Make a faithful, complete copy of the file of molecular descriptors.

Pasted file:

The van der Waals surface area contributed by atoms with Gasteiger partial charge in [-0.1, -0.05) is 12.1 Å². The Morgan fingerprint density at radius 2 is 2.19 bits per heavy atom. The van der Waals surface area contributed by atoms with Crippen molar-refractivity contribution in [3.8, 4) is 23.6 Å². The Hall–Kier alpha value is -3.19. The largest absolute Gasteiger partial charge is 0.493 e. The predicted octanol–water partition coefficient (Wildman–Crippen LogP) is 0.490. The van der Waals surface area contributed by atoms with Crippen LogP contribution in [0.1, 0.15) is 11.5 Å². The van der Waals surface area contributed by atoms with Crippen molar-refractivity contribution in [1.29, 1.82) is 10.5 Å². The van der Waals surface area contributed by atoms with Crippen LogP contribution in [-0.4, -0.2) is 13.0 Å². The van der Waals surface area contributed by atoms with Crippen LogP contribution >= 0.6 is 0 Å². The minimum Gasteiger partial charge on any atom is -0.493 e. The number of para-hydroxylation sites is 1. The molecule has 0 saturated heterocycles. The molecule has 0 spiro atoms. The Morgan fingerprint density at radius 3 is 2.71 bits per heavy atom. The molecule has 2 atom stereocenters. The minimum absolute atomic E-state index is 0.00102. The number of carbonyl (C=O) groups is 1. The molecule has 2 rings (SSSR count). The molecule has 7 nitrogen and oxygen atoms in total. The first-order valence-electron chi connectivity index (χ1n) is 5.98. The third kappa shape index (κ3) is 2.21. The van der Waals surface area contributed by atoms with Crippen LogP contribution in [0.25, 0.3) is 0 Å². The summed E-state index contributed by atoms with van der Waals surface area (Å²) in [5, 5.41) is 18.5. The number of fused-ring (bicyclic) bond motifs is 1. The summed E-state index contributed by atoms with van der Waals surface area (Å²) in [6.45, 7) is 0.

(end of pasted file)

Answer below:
The van der Waals surface area contributed by atoms with Gasteiger partial charge in [-0.1, -0.05) is 12.1 Å². The Morgan fingerprint density at radius 2 is 2.19 bits per heavy atom. The van der Waals surface area contributed by atoms with Crippen molar-refractivity contribution in [3.8, 4) is 23.6 Å². The Hall–Kier alpha value is -3.19. The largest absolute Gasteiger partial charge is 0.493 e. The predicted octanol–water partition coefficient (Wildman–Crippen LogP) is 0.490. The van der Waals surface area contributed by atoms with Crippen LogP contribution in [0.1, 0.15) is 11.5 Å². The van der Waals surface area contributed by atoms with Crippen molar-refractivity contribution in [1.29, 1.82) is 10.5 Å². The van der Waals surface area contributed by atoms with Crippen LogP contribution in [-0.4, -0.2) is 13.0 Å². The van der Waals surface area contributed by atoms with Crippen LogP contribution >= 0.6 is 0 Å². The minimum Gasteiger partial charge on any atom is -0.493 e. The number of para-hydroxylation sites is 1. The molecule has 0 saturated heterocycles. The molecule has 0 spiro atoms. The Morgan fingerprint density at radius 3 is 2.71 bits per heavy atom. The molecule has 2 atom stereocenters. The minimum absolute atomic E-state index is 0.00102. The number of carbonyl (C=O) groups is 1. The molecule has 2 rings (SSSR count). The molecule has 7 nitrogen and oxygen atoms in total. The first-order valence-electron chi connectivity index (χ1n) is 5.98. The third kappa shape index (κ3) is 2.21. The van der Waals surface area contributed by atoms with Crippen LogP contribution in [0.25, 0.3) is 0 Å². The summed E-state index contributed by atoms with van der Waals surface area (Å²) in [5, 5.41) is 18.5. The number of fused-ring (bicyclic) bond motifs is 1. The summed E-state index contributed by atoms with van der Waals surface area (Å²) in [6.45, 7) is 0.